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A Cerco Lincoln.
Maine..... New Hampshire. Massachusetts.... Rhode Island... Connecticut.. Vermont ..... New York..... New Jersey. -Pennsylvania Delaware.... Maryland........ Virginia North Carolina.. South Carolina... Georgia...... Kentucky ..... Tennessee....
26,693 6,368 441 25,881 2,112 22,331 34,372 5,939
*7,707 3,291 15,522 14,641 1,969 6,849 218
*62,801 12,776 16,765 *178,871
3,864 1,023 7,337 41,7605,966 42,482 74,681 16,290 74,323 44,990 2,701 48,539
No popular vote. 42,886 11,590 51,889 66,058 25,651 53,143 69,274 11,350 64,709 12,194 187,232 11,405 20,204 7,625 22,681 25,040 3,283 40,797 5,306 115,509 12,295 4,913 160,215 2,404 27,875 13,651 48,831 58,372 58,801 31,317 20,094 5,227 28,732
405 65,057 805 5,437
47,548 1.763 55,111 1,048
161 65,021 888 6,817 38,516 34,334 62 11,9201 748 3,951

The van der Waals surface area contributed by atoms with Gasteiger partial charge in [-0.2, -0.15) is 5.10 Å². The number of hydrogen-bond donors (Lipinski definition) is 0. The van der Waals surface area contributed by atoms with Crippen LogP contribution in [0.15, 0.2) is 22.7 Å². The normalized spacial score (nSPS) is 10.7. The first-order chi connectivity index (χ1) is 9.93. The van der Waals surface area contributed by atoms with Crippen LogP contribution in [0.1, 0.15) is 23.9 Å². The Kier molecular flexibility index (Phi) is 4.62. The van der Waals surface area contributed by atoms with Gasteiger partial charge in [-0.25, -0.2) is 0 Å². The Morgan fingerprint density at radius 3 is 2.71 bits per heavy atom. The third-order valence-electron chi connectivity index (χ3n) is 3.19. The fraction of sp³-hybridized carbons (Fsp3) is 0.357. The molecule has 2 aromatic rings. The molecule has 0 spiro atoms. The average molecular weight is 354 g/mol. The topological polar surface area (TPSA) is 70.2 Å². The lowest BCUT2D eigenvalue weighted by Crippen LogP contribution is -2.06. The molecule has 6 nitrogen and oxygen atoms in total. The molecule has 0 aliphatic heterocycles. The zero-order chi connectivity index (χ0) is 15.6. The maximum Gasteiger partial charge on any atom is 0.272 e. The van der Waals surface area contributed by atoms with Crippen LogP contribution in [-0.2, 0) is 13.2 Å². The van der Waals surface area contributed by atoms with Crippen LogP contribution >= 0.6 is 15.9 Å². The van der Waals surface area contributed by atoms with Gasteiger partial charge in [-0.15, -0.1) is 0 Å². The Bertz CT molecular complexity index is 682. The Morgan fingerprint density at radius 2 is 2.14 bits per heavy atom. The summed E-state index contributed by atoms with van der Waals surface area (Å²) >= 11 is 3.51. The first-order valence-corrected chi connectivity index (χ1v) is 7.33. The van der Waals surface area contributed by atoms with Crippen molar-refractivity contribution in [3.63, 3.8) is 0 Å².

Louisiana .. Mississippi..... Indiana ..... Illinois ....... Alabama ....... Missouri...... Arkansas.... Michigan ...... Florida .... Texas........ Iowa ......... Wisconsin... California ....... Minnesota ........ Oregon .....
72 1,866,452 590,631 1,375,157 847,953
Lincoln over Douglas ........
“ “ Breckinridge ....
. . Bell .......... Other candidates over Lincoln .......
491,295 1,018,499 1,275,821
SECESSION MOVEMENT DEVELOPED.
IMMEDIATELY thereupon, and clearly by nouncing the repeal, Dec. 20th, 1860, by the concert of action previously arranged, vari- good people of South Carolina," of the Ordi. ous disunion Governors hastily took steps to nance of May 23d, 1788, and “the dissolution procure the passage of ordinances of se- of the union between the State of South cession by Conventions of their States, art- Carolina and other States under the name fully using the unsettled'excitements of the of the United States of America,” and proPresidential canvass to that end.
claiming to the world “ that the State of These proceedings in brief were as follows: South Carolina is, as she has a right to be,
a separate, sovereign, free and independent SOUTH CAROLINA.